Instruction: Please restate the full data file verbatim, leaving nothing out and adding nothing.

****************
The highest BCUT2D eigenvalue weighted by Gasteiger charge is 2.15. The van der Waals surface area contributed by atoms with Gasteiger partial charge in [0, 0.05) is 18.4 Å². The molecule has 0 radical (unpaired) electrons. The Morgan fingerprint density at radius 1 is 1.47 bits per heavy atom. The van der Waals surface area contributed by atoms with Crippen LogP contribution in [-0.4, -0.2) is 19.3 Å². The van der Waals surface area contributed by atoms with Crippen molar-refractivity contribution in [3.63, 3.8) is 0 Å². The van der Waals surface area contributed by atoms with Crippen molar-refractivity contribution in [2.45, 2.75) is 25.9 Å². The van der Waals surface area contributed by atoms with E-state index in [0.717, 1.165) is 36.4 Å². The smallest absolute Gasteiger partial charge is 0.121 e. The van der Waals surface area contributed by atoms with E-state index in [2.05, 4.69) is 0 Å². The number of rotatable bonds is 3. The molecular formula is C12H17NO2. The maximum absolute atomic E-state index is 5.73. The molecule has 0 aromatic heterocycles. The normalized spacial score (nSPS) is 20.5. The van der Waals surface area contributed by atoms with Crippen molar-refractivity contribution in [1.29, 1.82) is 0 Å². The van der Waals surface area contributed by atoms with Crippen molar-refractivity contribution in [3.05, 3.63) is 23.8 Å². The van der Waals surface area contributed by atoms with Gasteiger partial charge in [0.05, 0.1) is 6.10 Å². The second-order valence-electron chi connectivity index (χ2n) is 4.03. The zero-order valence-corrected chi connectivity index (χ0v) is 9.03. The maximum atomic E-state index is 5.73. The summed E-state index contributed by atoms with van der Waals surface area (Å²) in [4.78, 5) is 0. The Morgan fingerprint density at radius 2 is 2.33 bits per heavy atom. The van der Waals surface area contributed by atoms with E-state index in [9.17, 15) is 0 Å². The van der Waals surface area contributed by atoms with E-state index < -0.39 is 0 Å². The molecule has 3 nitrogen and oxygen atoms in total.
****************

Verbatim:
The highest BCUT2D eigenvalue weighted by Gasteiger charge is 2.15. The van der Waals surface area contributed by atoms with Gasteiger partial charge in [0, 0.05) is 18.4 Å². The molecule has 0 radical (unpaired) electrons. The Morgan fingerprint density at radius 1 is 1.47 bits per heavy atom. The van der Waals surface area contributed by atoms with Crippen LogP contribution in [-0.4, -0.2) is 19.3 Å². The van der Waals surface area contributed by atoms with Crippen molar-refractivity contribution in [3.63, 3.8) is 0 Å². The van der Waals surface area contributed by atoms with Crippen molar-refractivity contribution in [2.45, 2.75) is 25.9 Å². The van der Waals surface area contributed by atoms with E-state index in [0.717, 1.165) is 36.4 Å². The smallest absolute Gasteiger partial charge is 0.121 e. The van der Waals surface area contributed by atoms with E-state index in [2.05, 4.69) is 0 Å². The number of rotatable bonds is 3. The molecular formula is C12H17NO2. The maximum absolute atomic E-state index is 5.73. The molecule has 0 aromatic heterocycles. The normalized spacial score (nSPS) is 20.5. The van der Waals surface area contributed by atoms with Crippen molar-refractivity contribution in [1.29, 1.82) is 0 Å². The van der Waals surface area contributed by atoms with Crippen molar-refractivity contribution in [3.05, 3.63) is 23.8 Å². The van der Waals surface area contributed by atoms with Gasteiger partial charge in [0.05, 0.1) is 6.10 Å². The second-order valence-electron chi connectivity index (χ2n) is 4.03. The zero-order valence-corrected chi connectivity index (χ0v) is 9.03. The maximum atomic E-state index is 5.73. The summed E-state index contributed by atoms with van der Waals surface area (Å²) in [4.78, 5) is 0. The Morgan fingerprint density at radius 2 is 2.33 bits per heavy atom. The van der Waals surface area contributed by atoms with E-state index in [9.17, 15) is 0 Å². The van der Waals surface area contributed by atoms with E-state index < -0.39 is 0 Å². The molecule has 3 nitrogen and oxygen atoms in total.